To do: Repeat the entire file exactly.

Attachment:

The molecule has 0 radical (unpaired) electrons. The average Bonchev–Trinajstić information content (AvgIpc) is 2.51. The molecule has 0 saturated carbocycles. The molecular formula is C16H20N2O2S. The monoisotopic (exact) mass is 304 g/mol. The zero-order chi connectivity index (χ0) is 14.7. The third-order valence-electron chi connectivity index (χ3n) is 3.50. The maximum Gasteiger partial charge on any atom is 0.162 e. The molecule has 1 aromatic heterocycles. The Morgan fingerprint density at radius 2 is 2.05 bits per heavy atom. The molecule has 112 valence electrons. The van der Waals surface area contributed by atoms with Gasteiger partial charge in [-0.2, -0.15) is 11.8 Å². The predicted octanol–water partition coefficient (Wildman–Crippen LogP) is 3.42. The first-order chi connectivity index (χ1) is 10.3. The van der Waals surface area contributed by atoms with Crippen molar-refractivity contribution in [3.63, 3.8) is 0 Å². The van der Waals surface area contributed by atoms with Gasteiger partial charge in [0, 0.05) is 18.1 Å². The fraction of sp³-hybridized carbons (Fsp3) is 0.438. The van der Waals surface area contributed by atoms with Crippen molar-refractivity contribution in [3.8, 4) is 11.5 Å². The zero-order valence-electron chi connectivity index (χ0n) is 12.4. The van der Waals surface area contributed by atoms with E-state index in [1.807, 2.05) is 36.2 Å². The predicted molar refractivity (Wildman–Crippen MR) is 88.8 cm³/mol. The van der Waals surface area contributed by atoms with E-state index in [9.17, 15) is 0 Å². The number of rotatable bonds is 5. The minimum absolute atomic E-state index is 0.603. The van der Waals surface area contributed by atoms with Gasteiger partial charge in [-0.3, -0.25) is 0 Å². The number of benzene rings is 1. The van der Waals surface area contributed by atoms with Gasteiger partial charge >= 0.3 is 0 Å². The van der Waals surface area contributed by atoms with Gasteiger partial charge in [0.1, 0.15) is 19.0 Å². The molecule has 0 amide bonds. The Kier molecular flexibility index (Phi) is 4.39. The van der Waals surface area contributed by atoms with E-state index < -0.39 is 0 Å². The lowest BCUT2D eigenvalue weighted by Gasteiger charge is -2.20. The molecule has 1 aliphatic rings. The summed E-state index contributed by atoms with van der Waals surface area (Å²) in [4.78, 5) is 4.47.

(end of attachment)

The molecule has 0 radical (unpaired) electrons. The average Bonchev–Trinajstić information content (AvgIpc) is 2.51. The molecule has 0 saturated carbocycles. The molecular formula is C16H20N2O2S. The monoisotopic (exact) mass is 304 g/mol. The zero-order chi connectivity index (χ0) is 14.7. The third-order valence-electron chi connectivity index (χ3n) is 3.50. The maximum Gasteiger partial charge on any atom is 0.162 e. The molecule has 1 aromatic heterocycles. The Morgan fingerprint density at radius 2 is 2.05 bits per heavy atom. The molecule has 112 valence electrons. The van der Waals surface area contributed by atoms with Gasteiger partial charge in [-0.2, -0.15) is 11.8 Å². The predicted octanol–water partition coefficient (Wildman–Crippen LogP) is 3.42. The first-order chi connectivity index (χ1) is 10.3. The van der Waals surface area contributed by atoms with Crippen molar-refractivity contribution in [3.63, 3.8) is 0 Å². The van der Waals surface area contributed by atoms with Gasteiger partial charge in [0, 0.05) is 18.1 Å². The fraction of sp³-hybridized carbons (Fsp3) is 0.438. The van der Waals surface area contributed by atoms with Crippen molar-refractivity contribution in [3.8, 4) is 11.5 Å². The zero-order valence-electron chi connectivity index (χ0n) is 12.4. The van der Waals surface area contributed by atoms with E-state index in [1.807, 2.05) is 36.2 Å². The predicted molar refractivity (Wildman–Crippen MR) is 88.8 cm³/mol. The van der Waals surface area contributed by atoms with E-state index in [9.17, 15) is 0 Å². The number of rotatable bonds is 5. The minimum absolute atomic E-state index is 0.603. The van der Waals surface area contributed by atoms with Gasteiger partial charge in [-0.3, -0.25) is 0 Å². The number of benzene rings is 1. The van der Waals surface area contributed by atoms with Gasteiger partial charge >= 0.3 is 0 Å². The van der Waals surface area contributed by atoms with Gasteiger partial charge in [0.1, 0.15) is 19.0 Å². The molecule has 0 amide bonds. The Kier molecular flexibility index (Phi) is 4.39. The van der Waals surface area contributed by atoms with E-state index < -0.39 is 0 Å². The lowest BCUT2D eigenvalue weighted by Gasteiger charge is -2.20. The molecule has 1 aliphatic rings. The summed E-state index contributed by atoms with van der Waals surface area (Å²) in [4.78, 5) is 4.47.